In short, public servants see their work as important for a wide range of reasons – from helping to uphold our democracy to making one person’s day slightly better. But no matter why Government employees find their work important, they have all committed their lives to public service – and that is worth honoring.

Today’s public servants must have an openness to learn, a desire to help others, an ability to engage people and an understanding of commercialism in the context of the Public sector.

Public servants shall be guided in their work and their professional conduct by a balanced framework of public service values: democratic, professional, ethical and people values. These families of values are not distinct but overlap. They are perspectives from which to observe the universe of Public Service values.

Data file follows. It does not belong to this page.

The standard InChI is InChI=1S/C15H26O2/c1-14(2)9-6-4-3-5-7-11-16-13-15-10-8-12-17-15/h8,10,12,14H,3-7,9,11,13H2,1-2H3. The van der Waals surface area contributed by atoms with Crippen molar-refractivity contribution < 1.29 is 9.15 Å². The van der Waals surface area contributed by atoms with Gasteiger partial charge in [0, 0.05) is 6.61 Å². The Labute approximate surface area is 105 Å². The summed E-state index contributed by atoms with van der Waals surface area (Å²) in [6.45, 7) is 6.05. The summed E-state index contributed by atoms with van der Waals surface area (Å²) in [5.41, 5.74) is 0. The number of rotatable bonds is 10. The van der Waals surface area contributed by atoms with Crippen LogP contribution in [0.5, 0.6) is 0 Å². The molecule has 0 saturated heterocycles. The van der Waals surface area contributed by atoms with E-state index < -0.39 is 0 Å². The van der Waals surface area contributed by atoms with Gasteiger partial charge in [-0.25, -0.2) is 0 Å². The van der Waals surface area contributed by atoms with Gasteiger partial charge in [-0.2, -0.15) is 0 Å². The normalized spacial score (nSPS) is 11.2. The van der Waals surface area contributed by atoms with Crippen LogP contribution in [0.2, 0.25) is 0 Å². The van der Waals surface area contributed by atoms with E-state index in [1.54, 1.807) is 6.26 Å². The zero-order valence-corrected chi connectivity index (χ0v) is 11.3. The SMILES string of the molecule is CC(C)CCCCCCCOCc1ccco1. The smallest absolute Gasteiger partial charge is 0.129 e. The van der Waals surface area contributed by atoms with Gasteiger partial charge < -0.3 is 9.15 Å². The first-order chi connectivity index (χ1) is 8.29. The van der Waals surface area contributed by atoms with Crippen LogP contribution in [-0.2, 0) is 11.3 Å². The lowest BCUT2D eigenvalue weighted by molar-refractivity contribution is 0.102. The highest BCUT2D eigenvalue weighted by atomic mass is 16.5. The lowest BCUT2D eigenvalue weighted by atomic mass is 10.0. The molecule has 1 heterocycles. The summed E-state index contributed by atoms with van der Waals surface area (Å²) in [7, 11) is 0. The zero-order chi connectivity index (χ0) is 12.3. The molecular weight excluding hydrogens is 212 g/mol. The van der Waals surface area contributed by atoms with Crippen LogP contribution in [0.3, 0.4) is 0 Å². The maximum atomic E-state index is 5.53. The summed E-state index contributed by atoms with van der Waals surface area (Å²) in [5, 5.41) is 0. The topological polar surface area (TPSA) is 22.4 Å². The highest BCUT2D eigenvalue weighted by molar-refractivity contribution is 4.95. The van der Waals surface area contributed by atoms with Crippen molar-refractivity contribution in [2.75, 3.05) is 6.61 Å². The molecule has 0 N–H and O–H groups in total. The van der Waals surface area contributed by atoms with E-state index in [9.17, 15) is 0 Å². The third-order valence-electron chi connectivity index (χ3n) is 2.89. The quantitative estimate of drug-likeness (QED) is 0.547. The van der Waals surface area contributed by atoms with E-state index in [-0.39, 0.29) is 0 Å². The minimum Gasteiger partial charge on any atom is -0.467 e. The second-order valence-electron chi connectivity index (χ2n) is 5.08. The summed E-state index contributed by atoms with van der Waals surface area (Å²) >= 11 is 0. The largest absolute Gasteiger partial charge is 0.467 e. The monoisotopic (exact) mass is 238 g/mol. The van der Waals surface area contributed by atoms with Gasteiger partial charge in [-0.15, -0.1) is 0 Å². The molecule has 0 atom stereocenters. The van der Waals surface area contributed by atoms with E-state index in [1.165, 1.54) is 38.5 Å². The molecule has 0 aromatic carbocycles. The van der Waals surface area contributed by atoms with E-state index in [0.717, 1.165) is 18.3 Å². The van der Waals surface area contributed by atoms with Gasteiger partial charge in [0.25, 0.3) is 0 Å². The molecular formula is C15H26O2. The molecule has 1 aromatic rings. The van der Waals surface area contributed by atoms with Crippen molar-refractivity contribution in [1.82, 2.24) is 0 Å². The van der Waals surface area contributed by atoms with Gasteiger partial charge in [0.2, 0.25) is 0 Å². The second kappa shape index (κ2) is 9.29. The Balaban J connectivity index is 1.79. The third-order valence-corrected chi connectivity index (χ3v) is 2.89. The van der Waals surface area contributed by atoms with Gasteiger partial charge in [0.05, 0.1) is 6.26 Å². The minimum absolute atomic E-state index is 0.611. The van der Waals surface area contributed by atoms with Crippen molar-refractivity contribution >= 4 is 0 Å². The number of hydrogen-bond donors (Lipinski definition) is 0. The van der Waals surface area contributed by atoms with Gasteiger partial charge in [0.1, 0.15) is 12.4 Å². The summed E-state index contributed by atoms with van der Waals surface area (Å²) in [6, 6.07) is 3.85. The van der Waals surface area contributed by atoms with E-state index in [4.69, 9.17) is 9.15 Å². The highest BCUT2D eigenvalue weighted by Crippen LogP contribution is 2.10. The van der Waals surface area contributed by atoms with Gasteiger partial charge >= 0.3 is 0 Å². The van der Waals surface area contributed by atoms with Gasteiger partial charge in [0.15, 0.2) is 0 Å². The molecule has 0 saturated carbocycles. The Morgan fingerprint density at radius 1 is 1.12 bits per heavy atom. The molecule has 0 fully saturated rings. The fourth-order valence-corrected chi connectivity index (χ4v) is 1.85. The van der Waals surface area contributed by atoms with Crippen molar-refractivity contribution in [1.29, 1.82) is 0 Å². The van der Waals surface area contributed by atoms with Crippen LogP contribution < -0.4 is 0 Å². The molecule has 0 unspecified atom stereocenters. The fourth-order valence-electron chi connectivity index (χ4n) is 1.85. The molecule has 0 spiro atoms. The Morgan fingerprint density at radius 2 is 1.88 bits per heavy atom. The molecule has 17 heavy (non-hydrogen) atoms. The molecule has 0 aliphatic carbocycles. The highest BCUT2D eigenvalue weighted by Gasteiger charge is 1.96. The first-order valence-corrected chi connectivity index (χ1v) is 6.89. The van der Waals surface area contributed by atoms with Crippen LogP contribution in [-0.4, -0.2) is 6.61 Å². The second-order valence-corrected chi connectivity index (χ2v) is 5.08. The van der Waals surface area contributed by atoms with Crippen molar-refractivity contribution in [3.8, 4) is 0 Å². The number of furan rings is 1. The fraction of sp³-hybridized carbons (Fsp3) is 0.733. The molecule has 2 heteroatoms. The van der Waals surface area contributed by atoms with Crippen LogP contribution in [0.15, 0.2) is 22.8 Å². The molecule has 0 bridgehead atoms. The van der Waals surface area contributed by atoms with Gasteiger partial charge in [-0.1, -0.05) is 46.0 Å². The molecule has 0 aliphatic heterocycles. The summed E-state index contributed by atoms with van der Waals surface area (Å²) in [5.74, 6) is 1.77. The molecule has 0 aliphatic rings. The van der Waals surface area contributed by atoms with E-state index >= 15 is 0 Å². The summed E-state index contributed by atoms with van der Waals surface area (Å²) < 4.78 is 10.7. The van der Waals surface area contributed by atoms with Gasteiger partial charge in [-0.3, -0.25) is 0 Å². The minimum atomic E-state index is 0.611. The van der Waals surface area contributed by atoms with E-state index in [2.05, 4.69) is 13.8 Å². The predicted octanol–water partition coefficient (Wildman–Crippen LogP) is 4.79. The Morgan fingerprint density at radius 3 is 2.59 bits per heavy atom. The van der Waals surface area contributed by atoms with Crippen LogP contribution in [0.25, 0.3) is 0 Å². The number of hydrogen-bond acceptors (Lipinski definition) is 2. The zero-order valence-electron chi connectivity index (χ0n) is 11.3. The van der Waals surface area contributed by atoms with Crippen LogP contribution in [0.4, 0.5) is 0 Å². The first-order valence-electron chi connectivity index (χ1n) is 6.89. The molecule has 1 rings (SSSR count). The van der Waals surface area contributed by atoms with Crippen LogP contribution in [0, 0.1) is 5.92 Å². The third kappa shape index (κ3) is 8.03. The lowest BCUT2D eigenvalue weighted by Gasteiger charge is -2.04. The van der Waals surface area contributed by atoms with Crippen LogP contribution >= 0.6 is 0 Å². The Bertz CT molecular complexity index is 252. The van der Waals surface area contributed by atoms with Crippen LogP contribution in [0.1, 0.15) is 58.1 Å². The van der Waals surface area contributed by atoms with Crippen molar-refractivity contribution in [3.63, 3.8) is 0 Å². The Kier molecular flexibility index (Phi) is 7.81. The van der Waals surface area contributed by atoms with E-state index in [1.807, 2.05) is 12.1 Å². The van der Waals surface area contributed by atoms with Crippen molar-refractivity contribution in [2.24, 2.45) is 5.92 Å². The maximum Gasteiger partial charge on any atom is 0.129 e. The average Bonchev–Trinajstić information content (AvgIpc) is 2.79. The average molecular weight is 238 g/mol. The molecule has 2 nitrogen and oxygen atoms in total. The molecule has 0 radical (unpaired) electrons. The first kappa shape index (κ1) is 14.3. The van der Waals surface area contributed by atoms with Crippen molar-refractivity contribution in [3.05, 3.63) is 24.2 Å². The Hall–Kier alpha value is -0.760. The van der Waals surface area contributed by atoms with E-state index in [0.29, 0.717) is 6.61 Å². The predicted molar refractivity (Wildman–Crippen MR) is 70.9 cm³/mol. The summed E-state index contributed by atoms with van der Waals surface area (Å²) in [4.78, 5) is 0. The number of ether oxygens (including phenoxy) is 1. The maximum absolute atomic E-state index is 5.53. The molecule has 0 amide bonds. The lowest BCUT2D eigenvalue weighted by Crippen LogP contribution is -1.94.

When it comes to the Sri Lanka, unfortunately the public service does not have a high popularity and a good image among people. The most common accusations pointed at Sri Lankan public servants are delaying services as much as possible, wasting valuable time and money of the public, making it impossible to get things done easily from public offices by pointing out various rules, regulations and demanding formal documents that cannot be provided at all or cannot be provided within a short time, favouring relations, friends, etc., not answering telephone calls at all or just forwarding the call here and there without attending to it during this COVID-19 outbreak, etc. Some public servants use state properties, such as vehicles, stationery, photocopy machines, etc., for their personal use.